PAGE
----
Team-based learning (TBL) is a structured form of small-group learning that emphasizes student preparation out of class and application of knowledge in class.
Students are organized strategically into diverse teams of 5-7 students that work together throughout the class. With this pedagogy, Students must complete preparatory materials before a class or the start of the module. Materials may be text, visual or other, and set at a level that is appropriate to the students and the course.
Team-Based Learning has been suggested to help students who seem uninterested in subject material, do not do their homework, and have difficulty understanding material. TBL can transform traditional content with application and problem solving skills, while developing interpersonal skills. Its implementation in education can also be important for developing skills and abilities that are useful for businesses, organizations, careers, and industries where many projects and tasks are performed by teams. Learning how to learn, work, interact, and collaborate in a team is essential for success in this kind of an environment.
Team-Based Learning implementation is based on four underlying principles:
(Michaelsen & Richards 2005):
1. Groups should be properly formed (e.g. Intellectual talent should be equally distributed among the groups). These teams are fixed for the whole course.
2. Students are accountable for their pre-learning and for working in teams.
3. Team assignments must promote both learning and team development.
4. Students must receive frequent and immediate feedback.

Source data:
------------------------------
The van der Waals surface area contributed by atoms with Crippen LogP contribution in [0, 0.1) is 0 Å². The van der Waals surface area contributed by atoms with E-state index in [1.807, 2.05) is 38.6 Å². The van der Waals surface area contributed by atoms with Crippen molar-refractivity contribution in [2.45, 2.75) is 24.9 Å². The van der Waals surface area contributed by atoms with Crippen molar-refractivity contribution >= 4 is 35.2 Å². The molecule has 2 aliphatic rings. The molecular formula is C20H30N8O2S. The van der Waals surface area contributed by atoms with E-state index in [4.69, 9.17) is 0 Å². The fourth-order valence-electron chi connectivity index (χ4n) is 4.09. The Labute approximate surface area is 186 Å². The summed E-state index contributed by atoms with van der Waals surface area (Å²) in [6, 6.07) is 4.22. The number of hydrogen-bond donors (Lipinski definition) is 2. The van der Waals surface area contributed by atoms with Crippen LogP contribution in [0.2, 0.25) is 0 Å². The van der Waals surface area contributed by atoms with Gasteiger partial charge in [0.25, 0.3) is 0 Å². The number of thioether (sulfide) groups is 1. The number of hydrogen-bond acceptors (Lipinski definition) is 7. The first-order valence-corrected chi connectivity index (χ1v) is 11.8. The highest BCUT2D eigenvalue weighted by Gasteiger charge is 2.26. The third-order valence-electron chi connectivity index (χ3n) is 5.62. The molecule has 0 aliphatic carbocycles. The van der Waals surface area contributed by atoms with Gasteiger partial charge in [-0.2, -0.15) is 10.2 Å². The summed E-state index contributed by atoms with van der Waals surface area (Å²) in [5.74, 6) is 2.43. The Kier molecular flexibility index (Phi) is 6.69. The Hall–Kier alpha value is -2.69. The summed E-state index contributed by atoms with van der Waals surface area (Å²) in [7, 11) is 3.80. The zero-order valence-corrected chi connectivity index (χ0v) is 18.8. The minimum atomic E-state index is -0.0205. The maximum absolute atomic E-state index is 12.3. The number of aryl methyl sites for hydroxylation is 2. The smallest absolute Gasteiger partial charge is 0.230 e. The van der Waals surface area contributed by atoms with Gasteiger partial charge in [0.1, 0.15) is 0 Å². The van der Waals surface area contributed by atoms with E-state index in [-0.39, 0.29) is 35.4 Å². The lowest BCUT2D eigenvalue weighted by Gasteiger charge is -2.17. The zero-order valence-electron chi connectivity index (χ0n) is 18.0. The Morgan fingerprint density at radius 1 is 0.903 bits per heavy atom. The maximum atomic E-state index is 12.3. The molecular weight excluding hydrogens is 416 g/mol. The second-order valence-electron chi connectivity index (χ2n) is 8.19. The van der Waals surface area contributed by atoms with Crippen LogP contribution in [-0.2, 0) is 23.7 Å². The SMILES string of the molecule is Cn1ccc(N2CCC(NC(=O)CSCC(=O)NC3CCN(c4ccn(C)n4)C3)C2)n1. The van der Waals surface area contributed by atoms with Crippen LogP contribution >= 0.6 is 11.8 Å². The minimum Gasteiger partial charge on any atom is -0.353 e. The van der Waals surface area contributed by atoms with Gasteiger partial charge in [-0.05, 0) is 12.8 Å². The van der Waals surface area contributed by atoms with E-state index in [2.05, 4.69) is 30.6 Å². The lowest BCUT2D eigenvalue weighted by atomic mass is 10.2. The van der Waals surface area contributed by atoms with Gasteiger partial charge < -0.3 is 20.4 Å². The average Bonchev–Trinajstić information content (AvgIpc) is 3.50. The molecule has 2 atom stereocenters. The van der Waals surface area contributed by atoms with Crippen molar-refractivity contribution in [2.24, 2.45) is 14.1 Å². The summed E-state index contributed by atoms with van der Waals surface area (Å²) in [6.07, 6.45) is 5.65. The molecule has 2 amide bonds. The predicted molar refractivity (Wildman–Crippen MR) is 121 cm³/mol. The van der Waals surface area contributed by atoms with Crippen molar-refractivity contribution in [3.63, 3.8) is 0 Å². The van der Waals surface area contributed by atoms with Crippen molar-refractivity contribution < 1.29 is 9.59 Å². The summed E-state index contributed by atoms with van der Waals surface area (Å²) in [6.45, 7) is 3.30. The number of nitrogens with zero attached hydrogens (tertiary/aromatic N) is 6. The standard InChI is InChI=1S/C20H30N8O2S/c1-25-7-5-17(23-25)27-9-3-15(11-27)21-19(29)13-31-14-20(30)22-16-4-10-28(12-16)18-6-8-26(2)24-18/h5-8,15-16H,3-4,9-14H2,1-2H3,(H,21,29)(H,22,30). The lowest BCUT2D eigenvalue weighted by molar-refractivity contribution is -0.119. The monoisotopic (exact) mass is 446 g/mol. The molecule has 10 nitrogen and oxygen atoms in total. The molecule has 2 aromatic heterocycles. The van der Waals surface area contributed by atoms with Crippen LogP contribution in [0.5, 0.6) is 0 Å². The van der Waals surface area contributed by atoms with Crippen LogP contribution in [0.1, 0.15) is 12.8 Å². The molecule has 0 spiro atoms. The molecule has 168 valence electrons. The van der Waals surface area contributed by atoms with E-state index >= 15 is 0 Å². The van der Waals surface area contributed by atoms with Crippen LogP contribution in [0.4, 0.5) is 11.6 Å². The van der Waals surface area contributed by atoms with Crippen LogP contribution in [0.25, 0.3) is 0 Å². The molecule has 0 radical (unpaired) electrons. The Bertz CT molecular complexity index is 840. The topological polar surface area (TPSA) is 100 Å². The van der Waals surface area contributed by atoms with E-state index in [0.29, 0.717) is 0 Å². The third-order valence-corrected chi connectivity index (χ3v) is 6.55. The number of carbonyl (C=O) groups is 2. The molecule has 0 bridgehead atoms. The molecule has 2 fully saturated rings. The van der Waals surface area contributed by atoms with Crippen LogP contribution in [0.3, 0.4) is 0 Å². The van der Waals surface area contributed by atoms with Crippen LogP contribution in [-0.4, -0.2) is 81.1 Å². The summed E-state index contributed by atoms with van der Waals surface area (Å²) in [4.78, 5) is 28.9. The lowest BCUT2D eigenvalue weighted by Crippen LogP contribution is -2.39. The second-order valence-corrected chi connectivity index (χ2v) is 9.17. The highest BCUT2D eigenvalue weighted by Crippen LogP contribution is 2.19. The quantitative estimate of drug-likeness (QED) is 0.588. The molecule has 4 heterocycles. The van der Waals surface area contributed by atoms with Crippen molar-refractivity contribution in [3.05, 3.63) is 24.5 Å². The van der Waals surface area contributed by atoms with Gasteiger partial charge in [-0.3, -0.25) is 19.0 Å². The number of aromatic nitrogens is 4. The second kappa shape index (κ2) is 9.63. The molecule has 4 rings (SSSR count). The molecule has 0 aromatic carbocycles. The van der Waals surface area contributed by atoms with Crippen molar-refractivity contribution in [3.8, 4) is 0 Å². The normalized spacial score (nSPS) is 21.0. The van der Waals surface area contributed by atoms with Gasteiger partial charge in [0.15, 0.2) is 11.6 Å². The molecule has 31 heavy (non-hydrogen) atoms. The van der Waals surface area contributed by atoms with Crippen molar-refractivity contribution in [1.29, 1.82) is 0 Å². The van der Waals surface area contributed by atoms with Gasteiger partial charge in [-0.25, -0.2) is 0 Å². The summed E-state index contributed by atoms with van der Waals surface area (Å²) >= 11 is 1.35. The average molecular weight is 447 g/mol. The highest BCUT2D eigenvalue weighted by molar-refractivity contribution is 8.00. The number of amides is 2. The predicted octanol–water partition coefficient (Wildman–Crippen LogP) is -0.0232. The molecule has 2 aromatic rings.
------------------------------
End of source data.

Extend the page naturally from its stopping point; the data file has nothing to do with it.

Michaelsen adds that “assignments that require groups to make decisions and enable them to report their decisions in a simple form will usually generate high levels of group interaction” and are:
– Significant (correlated to important course objectives, meaningful to the future work that the course might prepare a student for)
– The same for all teams in the course.
– About making a decision – providing a simple answer – based on complex analysis of data or application of course principles.
– Simultaneously reported to the whole class and evaluated then and there by the instructor. Controlled studies of initial implementations of team learning have shown increases in student engagement and mixed results for other outcomes.
Watch the videos below to have a better understanding of the concept:
Duke School of Medicine embraces Team-Based Learning
Have a glimpse of Team Based Learning from The Duke University School of Medicine as they showcase incorporating team-based learning into its medical curriculum to help better prepare future physicians.
Introduction to team based learning
Bradford School have introduced Team Based Learning at their school and in this video they highlight how the outcomes they needed are derived by having this method on board.
Team Based Learning
This short animated video explains the concept of team based learning simply for newbies to get a basic understanding of the same.
What’s your take on this learning style?